# Sum of sequence of cubes and summation on the upper index

Express the sum of the sequence of cubes as a polynomial in n using the summation on the upper index formula: $$\sum\limits_{k=0}^n\binom{k}{m} = \binom{n+1}{m+1}$$ It has been proven that the sum of sequence of cubes can be expressed as the following fraction: $$\sum\limits_{k=1}^n(k^3) = \frac{n^2(n+1)^2}{4}$$ However, I am stuck and can't find a way to apply the said formula to get the fraction. I guess I haven't grasped yet the connection between binomial coefficients and powers. Can I get a hint?

• You want to prove the middle formula via the binomial sum equality? – user144248 Sep 22 '14 at 19:06
• @user144248 Yes, exactly! – Baldee Sep 22 '14 at 19:16
• $k^3 = 6{k \choose 3} + 3 k^2 -2k$ (I got this by expanding out ${k \choose 3}$). Now eliminate the $k^2$ using ${k \choose 2}$. Then again for the leftover $k$ term. Now, if you sum the LHS, you sum the RHS. But by the stated thm, you can calculate the sum of the RHS. – Mitch Sep 25 '14 at 15:55

## 2 Answers

Hint

With the formula we find:

$$\binom{n+1}{4}=\sum_{k=0}^{n}\binom{k}{3}=\frac{1}{3!}\sum_{k=0}^{n}k\left(k-1\right)\left(k-2\right)$$

This enables you to express $\sum_{k=0}^{n}k^{3}$ in formulas of $\sum_{k=0}^{n}k^{2}$ and $\sum_{k=0}^{n}k$.

You can use a version of the formula again ($m=2$) to find likewise a formula for $\sum_{k=0}^{n}k^{2}$ in $\sum_{k=0}^{n}k$.

edit:

• $\binom{n+1}{2}=\sum_{k=0}^{n}\binom{k}{1}=\sum_{k=0}^{n}k$

• $\binom{n+1}{3}=\sum_{k=0}^{n}\binom{k}{2}=\frac{1}{2}\sum_{k=0}^{n}k\left(k-1\right)=\frac{1}{2}\sum_{k=0}^{n}k^{2}-\frac{1}{2}\sum_{k=0}^{n}k$

• $\binom{n+1}{4}=\sum_{k=0}^{n}\binom{k}{3}=\frac{1}{6}\sum_{k=0}^{n}k\left(k-1\right)\left(k-2\right)=\frac{1}{6}\sum_{k=0}^{n}k^{3}-\frac{3}{6}\sum_{k=0}^{n}k^{2}+\frac{2}{6}\sum_{k=0}^{n}k$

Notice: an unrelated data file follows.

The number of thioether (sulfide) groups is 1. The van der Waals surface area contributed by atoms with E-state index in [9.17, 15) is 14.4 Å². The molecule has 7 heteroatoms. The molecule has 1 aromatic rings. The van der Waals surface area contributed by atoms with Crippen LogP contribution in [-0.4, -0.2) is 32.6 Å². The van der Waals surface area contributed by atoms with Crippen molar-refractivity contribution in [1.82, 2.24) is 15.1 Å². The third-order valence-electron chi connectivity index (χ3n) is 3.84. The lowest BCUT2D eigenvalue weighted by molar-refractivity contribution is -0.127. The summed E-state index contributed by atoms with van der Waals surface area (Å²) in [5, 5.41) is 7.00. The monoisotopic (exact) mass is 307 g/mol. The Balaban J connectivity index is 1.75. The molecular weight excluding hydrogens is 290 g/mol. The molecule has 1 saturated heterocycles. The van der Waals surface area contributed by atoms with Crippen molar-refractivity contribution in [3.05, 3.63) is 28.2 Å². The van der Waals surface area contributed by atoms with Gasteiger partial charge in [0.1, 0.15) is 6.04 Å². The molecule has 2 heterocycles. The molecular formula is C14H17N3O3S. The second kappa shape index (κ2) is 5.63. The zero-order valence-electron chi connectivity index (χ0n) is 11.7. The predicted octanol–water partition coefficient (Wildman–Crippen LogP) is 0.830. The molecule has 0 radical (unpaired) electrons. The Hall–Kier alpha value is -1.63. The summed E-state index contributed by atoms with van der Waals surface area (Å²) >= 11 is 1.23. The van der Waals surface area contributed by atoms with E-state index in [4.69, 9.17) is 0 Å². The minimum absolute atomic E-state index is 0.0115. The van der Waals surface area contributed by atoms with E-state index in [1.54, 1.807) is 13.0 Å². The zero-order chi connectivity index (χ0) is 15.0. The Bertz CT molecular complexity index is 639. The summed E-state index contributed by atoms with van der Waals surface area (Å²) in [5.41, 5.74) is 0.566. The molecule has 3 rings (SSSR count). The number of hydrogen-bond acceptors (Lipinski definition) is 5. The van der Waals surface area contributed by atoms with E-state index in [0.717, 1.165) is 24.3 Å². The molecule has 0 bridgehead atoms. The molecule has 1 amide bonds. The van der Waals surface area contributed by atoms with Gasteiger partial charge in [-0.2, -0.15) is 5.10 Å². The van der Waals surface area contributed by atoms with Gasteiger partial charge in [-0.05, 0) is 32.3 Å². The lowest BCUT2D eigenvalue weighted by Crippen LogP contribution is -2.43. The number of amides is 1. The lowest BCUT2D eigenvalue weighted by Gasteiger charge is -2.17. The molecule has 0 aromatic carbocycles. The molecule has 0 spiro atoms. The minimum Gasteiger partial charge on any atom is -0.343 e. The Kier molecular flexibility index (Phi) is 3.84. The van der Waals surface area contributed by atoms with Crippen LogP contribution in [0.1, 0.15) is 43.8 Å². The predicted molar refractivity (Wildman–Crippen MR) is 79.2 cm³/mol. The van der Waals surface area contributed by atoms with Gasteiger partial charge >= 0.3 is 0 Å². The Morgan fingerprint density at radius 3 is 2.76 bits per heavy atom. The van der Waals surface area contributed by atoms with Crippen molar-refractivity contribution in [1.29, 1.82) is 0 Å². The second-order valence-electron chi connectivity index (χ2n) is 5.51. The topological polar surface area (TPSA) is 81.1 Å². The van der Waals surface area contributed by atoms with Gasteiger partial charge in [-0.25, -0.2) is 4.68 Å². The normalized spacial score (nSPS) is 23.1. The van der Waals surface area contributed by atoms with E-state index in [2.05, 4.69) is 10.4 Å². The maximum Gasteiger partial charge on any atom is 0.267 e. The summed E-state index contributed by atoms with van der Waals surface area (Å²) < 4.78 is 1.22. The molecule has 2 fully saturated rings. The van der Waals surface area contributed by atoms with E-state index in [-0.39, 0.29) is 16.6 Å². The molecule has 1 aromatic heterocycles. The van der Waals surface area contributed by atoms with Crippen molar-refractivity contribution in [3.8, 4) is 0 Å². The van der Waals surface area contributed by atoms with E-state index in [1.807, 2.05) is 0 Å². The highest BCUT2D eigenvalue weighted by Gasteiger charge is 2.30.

• How do we get to $\sum\limits_{k=0}^n\binom{k}{3}$ from $\sum\limits_{k=0}^n(k^3)$ ? – Baldee Sep 22 '14 at 19:34
• You are asked to find a formula for $\sum k^{3}$, aren't you? Then you are supposed to do the opposite: get to $\sum k^{3}$ from $\sum\binom{k}{3}$. My answer gives a hint how to do that. – drhab Sep 22 '14 at 20:28

Using a difference table for $(n^3)$, we get

${\color{red}0}\;\;\;\;1\;\;\;\;8\;\;\;\;27\;\;\;\;64$

$\;\;\;{\color{red}1}\;\;\;\;7\;\;\;19\;\;\;\;37$

$\;\;\;\;\;\;{\color{red}6}\;\;\;12\;\;\;18$

$\;\;\;\;\;\;\;\;\;{\color{red}6}\;\;\;\;6$

$\hspace{.59in}0$

Then $n^3=0\binom{n}{0}+1\binom{n}{1}+6\binom{n}{2}+6\binom{n}{3}$,

so $\displaystyle\sum_{k=0}^{n}k^3=\sum_{k=0}^{n}\left[1\binom{k}{1}+6\binom{k}{2}+6\binom{k}{3}\right]=1\binom{n+1}{2}+6\binom{n+1}{3}+6\binom{n+1}{4}$

using the given summation formula.

Now show that this gives the stated formula for $\displaystyle\sum_{k=1}^nk^3$.

• Thank you! I do understand the second equality, but I do not understand how we express $n^3$ as a sum of binomial coefficients. Can you clarify? – Baldee Sep 22 '14 at 20:09
• The easiest way I know to do this is to construct the difference table (by writing the terms of the sequence in the first line, and then continuing to take differences to get the succeeding lines), and then using the left diagonal to get the coefficients. You could also do this by setting $n^3=a\binom{n}{0}+b\binom{n}{1}+c\binom{n}{2}+d\binom{n}{3}$ and then substituting $n=0,1,2,3$ to solve for the coefficients. – user84413 Sep 22 '14 at 20:14